Despite his collaborations with notable poets (Gwendolyn MacEwan, Bob Cobbing), affiliations with pioneering studios at stalwart institutions (BBC Radiophonic Workshop, the University of Toronto’s Faculty of Music, and others), and ties to that legendary beacon of Toronto subculture the Bohemian Embassy, composer Terry Rusling (1931–74) and his works remain on the periphery, even among curious listeners. The Machine is Broken, a cryptic compendium on the newly revived Spool imprint, shines some welcome—albeit dim—light on his eccentric and short-lived career.
The reissue realm is saturated with documents of unsung artists, rife with dates and technological ephemera. The fact that the packaging of The Machine Is Broken is devoid of the meticulous detail typically found on similar archival electronic-music projects is actually a breath of fresh air. The absence of context serves to compound the air of mystery surrounding these works. The music has plenty to say on its own.
Seventeen tracks—most bearing curt, utilitarian titles—are haunted by recurring fragments, making them flow together as one episodic mirage. Coarse textures with serrated edges cut through hazy-hued pools of sound. Caustic dub-like spirals of feedback magnify delicate trickles of notes that are reminiscent of Hugh Le Caine’s Dripsody. Overdriven flotsam follows the warp of what feels like the sonic equivalent of undersea Mylar photography.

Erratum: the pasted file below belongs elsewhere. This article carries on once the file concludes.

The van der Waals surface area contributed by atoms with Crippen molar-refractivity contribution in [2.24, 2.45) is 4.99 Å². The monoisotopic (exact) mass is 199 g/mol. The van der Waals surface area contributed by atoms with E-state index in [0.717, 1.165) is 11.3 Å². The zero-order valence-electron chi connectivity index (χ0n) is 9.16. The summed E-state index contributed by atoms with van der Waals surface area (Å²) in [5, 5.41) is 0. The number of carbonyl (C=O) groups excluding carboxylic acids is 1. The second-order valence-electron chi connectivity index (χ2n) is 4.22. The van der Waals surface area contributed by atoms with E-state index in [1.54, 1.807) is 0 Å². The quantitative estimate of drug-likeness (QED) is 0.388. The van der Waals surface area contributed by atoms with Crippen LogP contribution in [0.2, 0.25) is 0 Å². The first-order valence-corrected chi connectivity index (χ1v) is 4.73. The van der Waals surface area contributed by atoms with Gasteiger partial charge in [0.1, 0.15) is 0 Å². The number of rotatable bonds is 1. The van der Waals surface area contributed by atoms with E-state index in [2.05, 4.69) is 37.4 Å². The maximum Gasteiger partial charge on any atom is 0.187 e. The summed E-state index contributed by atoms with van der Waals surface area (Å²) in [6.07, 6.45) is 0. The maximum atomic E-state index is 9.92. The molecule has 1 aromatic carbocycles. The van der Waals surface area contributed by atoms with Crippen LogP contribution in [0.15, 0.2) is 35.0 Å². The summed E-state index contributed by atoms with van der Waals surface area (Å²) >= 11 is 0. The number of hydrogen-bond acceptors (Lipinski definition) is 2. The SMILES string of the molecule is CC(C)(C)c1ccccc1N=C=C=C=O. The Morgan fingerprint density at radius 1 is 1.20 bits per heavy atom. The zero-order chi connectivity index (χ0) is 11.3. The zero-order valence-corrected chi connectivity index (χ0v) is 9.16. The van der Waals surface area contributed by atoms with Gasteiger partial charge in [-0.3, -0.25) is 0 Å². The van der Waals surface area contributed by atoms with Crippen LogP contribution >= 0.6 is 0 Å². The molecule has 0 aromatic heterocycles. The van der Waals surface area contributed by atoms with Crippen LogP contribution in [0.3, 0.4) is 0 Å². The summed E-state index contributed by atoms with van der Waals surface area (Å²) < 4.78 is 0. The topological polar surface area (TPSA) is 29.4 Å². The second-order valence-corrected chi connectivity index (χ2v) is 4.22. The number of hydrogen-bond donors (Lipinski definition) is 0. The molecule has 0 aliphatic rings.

The recording is clearly of the day, cast in tape’s unmistakable quasisepia tone, full of chirping pause-button edits, and subject to varispeed manipulation tactics. Yet Rusling’s outlook remains gleefully out of step with the dominant sounds of the era. Instead, he shares the small eccentric cubby carved out by the likes of Tod Dockstader, Daphne Oram, and Ruth White—composers whose unflinching leaps into abstraction are supported by fleeting melodic shapes, proto-ambient washes, and gradient approach to legibility of sound source.

Judging by the online information and writing about Rusling, this compilation is a sliver of his sizable catalogue. One is left hoping that The Machine Is Broken will provide sufficient incentive for uncovering more of his work. Certainly to these ears, this disc offers a wondrously scenic detour from the well-worn path into early electronic music.